The authors critically evaluate the available literature on single-dose antimicrobial prophylaxis in surgery. Data are broken out by type of study and surgical procedure. Approximately 40 studies were identified, and in no instance was single-dose prophylaxis demonstrated to be inferior to a multiple-dose regimen.
Haley RW, et al. Identifying patients at high risk of surgical wound infection. Am J Epidemiol 1985;121:206–215.
Information concerning more than 59,000 surgical patients was analyzed to establish risks for postoperative infections. Factors associated with postoperative infection included abdominal operation, surgical procedure longer than 2 hours, class 3 or 4 surgery, and diagnosis of more than three underlying conditions. Addition of factors other than surgical class identified at least twice as many infections.
Hirschmann JV, Inui TS. Antimicrobial prophylaxis: a critique of recent trials. Rev Infect Dis 1980;2:1–23.
Although somewhat dated and not limited to prophylaxis in surgery, this excellent article critically assesses published literature concerning antimicrobial prophylaxis. It depicts problems in study design that accompany many investigations and reviews data based on individual types of surgical procedures. It is one of the first reviews that demonstrate the value of short-course (often single-dose) prophylaxis.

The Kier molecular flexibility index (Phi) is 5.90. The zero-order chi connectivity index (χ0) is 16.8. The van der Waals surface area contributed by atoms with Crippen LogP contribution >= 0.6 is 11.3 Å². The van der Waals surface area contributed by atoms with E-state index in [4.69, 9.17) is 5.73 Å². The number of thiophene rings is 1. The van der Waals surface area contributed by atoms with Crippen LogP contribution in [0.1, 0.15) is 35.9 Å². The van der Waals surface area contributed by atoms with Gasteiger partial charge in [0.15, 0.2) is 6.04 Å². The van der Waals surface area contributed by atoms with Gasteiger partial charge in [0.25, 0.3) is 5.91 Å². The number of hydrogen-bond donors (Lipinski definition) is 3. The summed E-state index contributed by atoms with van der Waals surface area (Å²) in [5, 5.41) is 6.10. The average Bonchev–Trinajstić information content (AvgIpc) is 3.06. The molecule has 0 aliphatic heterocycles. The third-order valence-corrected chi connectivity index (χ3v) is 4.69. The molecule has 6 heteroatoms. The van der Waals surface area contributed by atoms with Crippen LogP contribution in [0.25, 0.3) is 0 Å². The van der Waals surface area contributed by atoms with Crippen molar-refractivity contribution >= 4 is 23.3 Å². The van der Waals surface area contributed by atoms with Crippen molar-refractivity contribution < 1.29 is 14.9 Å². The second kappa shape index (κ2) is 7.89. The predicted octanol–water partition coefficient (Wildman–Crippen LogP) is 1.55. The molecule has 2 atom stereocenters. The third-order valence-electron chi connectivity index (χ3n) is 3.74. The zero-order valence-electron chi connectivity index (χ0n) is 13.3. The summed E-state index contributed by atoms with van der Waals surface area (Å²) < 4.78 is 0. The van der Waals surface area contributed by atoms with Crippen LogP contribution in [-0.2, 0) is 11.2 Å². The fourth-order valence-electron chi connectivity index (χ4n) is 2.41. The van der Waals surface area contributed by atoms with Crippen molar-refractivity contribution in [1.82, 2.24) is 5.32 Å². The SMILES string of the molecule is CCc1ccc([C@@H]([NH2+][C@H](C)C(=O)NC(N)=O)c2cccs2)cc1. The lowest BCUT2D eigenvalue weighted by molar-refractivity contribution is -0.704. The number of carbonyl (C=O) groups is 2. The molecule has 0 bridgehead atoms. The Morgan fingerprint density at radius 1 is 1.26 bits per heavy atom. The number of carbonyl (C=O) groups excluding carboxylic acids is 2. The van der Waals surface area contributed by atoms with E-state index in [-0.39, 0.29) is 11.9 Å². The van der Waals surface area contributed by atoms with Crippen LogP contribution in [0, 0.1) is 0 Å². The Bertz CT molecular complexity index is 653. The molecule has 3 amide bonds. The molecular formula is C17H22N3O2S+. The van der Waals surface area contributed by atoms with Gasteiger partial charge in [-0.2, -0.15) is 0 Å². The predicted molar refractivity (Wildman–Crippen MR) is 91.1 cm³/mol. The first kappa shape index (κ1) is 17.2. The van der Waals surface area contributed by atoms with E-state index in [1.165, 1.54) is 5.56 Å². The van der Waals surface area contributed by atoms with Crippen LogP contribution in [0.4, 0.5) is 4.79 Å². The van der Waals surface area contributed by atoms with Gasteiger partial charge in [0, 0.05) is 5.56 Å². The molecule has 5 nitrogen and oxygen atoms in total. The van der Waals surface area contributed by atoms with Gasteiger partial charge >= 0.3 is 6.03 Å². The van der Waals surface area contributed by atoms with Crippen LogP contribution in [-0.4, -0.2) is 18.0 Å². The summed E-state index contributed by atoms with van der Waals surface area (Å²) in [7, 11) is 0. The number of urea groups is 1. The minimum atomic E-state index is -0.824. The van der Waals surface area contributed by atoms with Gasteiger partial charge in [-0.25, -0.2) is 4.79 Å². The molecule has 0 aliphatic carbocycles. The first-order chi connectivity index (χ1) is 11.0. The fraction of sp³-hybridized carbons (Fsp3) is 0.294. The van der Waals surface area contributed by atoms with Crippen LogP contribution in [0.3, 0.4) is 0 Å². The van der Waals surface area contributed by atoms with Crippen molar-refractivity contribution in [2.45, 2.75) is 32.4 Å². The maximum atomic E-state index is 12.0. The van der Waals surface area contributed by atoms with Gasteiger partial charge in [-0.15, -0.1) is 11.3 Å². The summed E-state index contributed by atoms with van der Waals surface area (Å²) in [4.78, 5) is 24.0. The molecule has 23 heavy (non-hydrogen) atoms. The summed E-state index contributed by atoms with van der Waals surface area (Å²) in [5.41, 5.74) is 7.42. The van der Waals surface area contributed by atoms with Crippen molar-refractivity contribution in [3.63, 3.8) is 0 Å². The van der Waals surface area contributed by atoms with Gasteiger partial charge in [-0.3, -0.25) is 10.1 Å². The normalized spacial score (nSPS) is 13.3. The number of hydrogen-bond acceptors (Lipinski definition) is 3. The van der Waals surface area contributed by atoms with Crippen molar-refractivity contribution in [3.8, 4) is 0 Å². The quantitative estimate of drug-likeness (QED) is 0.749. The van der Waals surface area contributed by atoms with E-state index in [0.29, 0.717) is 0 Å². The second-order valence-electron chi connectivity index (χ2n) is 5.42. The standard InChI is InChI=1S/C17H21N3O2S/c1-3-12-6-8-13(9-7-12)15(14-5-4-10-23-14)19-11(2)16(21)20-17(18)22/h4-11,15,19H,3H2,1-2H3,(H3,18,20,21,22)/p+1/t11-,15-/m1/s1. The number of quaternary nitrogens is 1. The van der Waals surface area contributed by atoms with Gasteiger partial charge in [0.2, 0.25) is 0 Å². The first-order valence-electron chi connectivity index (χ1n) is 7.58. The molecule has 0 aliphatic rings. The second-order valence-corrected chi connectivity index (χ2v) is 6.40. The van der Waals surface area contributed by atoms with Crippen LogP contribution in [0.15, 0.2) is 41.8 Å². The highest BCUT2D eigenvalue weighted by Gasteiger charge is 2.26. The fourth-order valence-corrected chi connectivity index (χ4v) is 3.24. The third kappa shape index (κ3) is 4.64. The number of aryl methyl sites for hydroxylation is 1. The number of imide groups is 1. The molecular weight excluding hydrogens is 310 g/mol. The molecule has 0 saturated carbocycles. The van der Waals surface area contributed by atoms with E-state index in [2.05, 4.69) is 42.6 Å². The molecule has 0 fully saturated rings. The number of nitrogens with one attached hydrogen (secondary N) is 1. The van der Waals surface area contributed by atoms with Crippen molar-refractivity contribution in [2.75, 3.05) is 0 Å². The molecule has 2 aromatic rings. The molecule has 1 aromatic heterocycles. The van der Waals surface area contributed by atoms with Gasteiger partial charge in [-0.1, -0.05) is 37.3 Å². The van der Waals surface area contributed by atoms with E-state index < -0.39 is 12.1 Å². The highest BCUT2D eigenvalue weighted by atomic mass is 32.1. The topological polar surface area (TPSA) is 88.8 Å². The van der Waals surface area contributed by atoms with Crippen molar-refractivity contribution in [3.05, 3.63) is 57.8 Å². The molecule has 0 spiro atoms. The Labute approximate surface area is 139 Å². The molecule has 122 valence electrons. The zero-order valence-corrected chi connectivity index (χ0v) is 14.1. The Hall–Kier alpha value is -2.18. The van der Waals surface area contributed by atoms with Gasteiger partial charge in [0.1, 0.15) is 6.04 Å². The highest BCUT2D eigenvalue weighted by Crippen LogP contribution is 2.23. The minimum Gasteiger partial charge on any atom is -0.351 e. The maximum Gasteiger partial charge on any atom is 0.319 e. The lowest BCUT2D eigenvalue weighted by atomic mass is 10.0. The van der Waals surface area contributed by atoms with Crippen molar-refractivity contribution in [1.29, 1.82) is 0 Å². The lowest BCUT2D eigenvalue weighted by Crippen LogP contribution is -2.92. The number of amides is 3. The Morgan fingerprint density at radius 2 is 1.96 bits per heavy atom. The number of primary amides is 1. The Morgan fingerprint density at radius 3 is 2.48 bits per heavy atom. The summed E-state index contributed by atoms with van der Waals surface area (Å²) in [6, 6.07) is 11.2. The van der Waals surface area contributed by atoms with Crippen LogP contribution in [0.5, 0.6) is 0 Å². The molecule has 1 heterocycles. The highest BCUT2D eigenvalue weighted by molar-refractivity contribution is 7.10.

Kaiser AB. Antimicrobial prophylaxis in surgery. N Engl J Med 1986;315:1129–1137.
This review article presents historical data and criteria for study design and assessment and recommendations for antimicrobial prophylaxis by type of surgery in tabular form.
Martin CE, the French Study Group on Antimicrobial Prophylaxis in Surgery, the French Society of Anesthesia and Intensive Care. Antimicrobial prophylaxis in surgery: general concepts and clinical guidelines. Infect Control Hosp Epidemiol 1994;15:463–471.
The authors review basic principles of antibiotic prophylaxis in surgery and present recommendations for numerous specific procedures. They spend much time describing the ideal antibiotic, which of course does not exist.
The Medical Letter. Antimicrobial prophylaxis in surgery. Med Lett Drugs Ther 1997; 39:97–102.